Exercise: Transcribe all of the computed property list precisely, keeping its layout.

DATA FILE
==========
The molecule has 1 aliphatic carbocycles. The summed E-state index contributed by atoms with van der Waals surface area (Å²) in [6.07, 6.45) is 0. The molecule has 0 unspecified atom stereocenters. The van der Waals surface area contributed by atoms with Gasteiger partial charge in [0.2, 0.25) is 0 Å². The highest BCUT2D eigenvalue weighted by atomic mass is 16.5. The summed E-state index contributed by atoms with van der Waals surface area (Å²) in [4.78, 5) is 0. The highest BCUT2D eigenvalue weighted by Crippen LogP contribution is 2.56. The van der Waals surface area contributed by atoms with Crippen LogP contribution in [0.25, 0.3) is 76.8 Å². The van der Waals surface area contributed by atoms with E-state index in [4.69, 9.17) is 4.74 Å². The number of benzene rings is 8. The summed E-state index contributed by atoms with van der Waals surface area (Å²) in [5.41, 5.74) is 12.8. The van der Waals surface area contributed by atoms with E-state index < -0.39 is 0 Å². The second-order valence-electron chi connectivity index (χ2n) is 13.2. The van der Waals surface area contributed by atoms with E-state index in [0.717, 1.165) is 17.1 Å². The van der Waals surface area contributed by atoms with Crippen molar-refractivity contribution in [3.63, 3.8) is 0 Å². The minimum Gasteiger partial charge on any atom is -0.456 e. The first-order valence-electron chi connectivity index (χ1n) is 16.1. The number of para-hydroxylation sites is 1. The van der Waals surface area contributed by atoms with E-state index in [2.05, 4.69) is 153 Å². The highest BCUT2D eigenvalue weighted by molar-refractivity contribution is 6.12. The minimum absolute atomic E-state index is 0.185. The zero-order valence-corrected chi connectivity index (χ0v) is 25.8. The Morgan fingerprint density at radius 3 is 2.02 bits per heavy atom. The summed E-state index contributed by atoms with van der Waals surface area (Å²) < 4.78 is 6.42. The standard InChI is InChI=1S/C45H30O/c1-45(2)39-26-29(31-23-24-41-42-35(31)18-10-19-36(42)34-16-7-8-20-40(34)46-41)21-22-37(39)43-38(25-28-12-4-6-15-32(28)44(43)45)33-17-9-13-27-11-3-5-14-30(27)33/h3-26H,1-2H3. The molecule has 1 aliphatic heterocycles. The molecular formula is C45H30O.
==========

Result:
The molecule has 1 aliphatic carbocycles. The summed E-state index contributed by atoms with van der Waals surface area (Å²) in [6.07, 6.45) is 0. The molecule has 0 unspecified atom stereocenters. The van der Waals surface area contributed by atoms with Gasteiger partial charge in [0.2, 0.25) is 0 Å². The highest BCUT2D eigenvalue weighted by atomic mass is 16.5. The summed E-state index contributed by atoms with van der Waals surface area (Å²) in [4.78, 5) is 0. The highest BCUT2D eigenvalue weighted by Crippen LogP contribution is 2.56. The van der Waals surface area contributed by atoms with Crippen LogP contribution in [0.25, 0.3) is 76.8 Å². The van der Waals surface area contributed by atoms with E-state index in [4.69, 9.17) is 4.74 Å². The number of benzene rings is 8. The summed E-state index contributed by atoms with van der Waals surface area (Å²) in [5.41, 5.74) is 12.8. The van der Waals surface area contributed by atoms with E-state index < -0.39 is 0 Å². The second-order valence-electron chi connectivity index (χ2n) is 13.2. The van der Waals surface area contributed by atoms with E-state index in [0.717, 1.165) is 17.1 Å². The van der Waals surface area contributed by atoms with Crippen molar-refractivity contribution in [3.63, 3.8) is 0 Å². The minimum Gasteiger partial charge on any atom is -0.456 e. The first-order valence-electron chi connectivity index (χ1n) is 16.1. The number of para-hydroxylation sites is 1. The van der Waals surface area contributed by atoms with E-state index in [2.05, 4.69) is 153 Å². The highest BCUT2D eigenvalue weighted by molar-refractivity contribution is 6.12. The minimum absolute atomic E-state index is 0.185. The zero-order valence-corrected chi connectivity index (χ0v) is 25.8. The Morgan fingerprint density at radius 3 is 2.02 bits per heavy atom. The summed E-state index contributed by atoms with van der Waals surface area (Å²) < 4.78 is 6.42. The standard InChI is InChI=1S/C45H30O/c1-45(2)39-26-29(31-23-24-41-42-35(31)18-10-19-36(42)34-16-7-8-20-40(34)46-41)21-22-37(39)43-38(25-28-12-4-6-15-32(28)44(43)45)33-17-9-13-27-11-3-5-14-30(27)33/h3-26H,1-2H3. The molecule has 1 aliphatic heterocycles. The molecular formula is C45H30O.